Snippet: LastPass Says Hackers Stole Customers’ Password Vaults ☇

Shared on December 23, 2022

Zach Whittaker for TechCrunch:

In an updated blog post on its disclosure, LastPass CEO Karim Toubba said the intruders took a copy of a backup of customer vault data by using cloud storage keys stolen from a LastPass employee. The cache of customer password vaults is stored in a “proprietary binary format” that contains both unencrypted and encrypted vault data, but technical and security details of this proprietary format weren’t specified. The unencrypted data includes vault-stored web addresses. It’s not clear how recent the stolen backups are.

LastPass said customers’ password vaults are encrypted and can only be unlocked with the customers’ master password, which is only known to the customer. But the company warned that the cybercriminals behind the intrusion “may attempt to use brute force to guess your master password and decrypt the copies of vault data they took.”

Toubba said that the cybercriminals also took vast reams of customer data, including names, email addresses, phone numbers and some billing information.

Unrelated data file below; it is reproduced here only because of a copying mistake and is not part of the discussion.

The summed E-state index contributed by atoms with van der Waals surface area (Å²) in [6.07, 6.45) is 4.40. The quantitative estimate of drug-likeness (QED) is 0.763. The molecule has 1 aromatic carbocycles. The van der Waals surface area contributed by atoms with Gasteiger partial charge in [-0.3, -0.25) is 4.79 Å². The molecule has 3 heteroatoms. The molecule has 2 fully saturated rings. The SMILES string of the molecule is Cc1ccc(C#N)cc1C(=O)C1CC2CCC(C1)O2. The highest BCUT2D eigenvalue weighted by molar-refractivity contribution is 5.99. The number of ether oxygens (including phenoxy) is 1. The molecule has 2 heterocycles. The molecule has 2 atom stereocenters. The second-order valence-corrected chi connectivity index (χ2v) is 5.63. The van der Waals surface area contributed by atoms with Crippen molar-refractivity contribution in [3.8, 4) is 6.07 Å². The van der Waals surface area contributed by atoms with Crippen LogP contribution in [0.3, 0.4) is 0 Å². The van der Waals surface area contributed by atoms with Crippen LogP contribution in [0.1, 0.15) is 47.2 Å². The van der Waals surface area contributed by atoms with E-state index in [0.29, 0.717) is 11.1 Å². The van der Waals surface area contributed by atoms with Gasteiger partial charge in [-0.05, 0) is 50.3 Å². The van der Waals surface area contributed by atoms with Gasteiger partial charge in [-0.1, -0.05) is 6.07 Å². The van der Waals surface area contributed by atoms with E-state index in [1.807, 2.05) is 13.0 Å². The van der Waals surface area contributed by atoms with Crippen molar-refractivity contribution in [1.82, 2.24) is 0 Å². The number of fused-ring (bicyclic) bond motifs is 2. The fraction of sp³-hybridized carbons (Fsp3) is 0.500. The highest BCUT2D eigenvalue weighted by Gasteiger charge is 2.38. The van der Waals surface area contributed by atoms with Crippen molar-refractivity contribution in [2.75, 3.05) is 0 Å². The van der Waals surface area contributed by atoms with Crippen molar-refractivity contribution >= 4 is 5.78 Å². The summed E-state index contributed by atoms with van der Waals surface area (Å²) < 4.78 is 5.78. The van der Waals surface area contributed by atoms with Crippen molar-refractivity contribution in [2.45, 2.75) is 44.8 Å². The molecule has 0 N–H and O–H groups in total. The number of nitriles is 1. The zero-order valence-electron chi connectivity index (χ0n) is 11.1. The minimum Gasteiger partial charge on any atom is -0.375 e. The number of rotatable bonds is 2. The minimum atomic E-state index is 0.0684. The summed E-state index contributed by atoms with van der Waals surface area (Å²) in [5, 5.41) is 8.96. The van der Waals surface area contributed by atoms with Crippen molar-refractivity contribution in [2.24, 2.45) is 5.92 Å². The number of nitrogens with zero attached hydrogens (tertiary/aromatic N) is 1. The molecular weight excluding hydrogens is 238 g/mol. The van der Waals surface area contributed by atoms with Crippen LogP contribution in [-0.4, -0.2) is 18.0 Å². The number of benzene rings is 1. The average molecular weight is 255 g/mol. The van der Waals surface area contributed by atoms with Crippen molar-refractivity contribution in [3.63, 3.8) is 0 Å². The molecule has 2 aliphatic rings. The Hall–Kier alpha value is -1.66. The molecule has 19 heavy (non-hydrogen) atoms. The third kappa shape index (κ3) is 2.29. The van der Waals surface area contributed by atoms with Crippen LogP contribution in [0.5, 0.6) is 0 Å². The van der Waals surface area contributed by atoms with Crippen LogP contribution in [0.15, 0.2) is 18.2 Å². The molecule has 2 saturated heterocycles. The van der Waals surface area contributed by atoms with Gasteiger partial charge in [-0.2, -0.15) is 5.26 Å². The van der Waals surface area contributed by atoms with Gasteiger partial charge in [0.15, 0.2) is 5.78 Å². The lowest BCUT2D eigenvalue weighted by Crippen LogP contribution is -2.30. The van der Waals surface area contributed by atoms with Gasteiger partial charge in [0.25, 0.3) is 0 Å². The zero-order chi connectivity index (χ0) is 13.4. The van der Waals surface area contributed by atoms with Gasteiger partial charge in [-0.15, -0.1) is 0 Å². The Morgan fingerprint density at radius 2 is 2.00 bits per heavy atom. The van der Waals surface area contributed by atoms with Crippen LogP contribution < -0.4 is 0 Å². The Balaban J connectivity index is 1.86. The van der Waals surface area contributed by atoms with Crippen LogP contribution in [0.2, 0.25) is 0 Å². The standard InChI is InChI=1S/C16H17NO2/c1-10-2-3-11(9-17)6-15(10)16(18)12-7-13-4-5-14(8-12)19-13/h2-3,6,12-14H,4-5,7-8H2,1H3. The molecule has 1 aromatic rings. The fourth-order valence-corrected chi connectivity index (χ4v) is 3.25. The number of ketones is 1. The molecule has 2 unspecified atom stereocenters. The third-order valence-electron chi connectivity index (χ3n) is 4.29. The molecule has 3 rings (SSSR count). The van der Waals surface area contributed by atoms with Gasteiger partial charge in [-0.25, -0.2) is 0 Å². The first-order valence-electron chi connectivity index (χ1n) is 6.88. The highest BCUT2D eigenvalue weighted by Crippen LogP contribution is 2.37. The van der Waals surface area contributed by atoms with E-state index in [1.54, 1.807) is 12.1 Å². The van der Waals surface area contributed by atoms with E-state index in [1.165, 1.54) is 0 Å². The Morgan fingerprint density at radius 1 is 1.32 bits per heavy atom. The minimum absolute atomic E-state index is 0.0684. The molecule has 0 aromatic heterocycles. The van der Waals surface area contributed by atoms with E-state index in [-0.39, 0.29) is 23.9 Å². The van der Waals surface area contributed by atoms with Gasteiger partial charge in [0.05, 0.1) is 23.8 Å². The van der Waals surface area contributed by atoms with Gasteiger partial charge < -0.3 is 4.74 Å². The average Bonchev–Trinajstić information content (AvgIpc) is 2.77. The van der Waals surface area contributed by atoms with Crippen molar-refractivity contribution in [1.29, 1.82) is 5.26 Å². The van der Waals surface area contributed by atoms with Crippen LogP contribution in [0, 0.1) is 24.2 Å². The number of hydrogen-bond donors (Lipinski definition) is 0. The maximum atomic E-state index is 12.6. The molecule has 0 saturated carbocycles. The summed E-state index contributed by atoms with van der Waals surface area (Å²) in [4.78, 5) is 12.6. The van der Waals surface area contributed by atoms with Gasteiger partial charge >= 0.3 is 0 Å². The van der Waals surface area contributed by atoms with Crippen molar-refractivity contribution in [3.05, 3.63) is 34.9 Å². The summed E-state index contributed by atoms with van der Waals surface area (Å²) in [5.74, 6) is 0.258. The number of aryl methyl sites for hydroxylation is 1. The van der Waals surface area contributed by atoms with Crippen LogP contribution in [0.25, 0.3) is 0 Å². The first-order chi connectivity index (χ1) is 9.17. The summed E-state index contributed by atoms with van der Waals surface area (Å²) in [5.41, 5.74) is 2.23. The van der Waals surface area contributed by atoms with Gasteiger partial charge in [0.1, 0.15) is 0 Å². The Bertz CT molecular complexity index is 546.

At the very least, they can use your customer information to send phishing information for web sites that you actually have accounts with. At worst, they’d crack your master password and possibly gain access to everything. Happy holidays—go change your passwords if you’re a LastPass user!

Update: Pete Moore emailed me and has shared the following in a few places making this breach much, much worse (Jonty Wareing had a post on Mastodon to confirm):

Just read your post about this, and unfortunately it gets worse. LastPass was using legacy PBKDF version 1, which only uses 5,000 hash iterations instead of 100,000 in version 2. So much for doing the right thing by supporting and adhering to current security standards…


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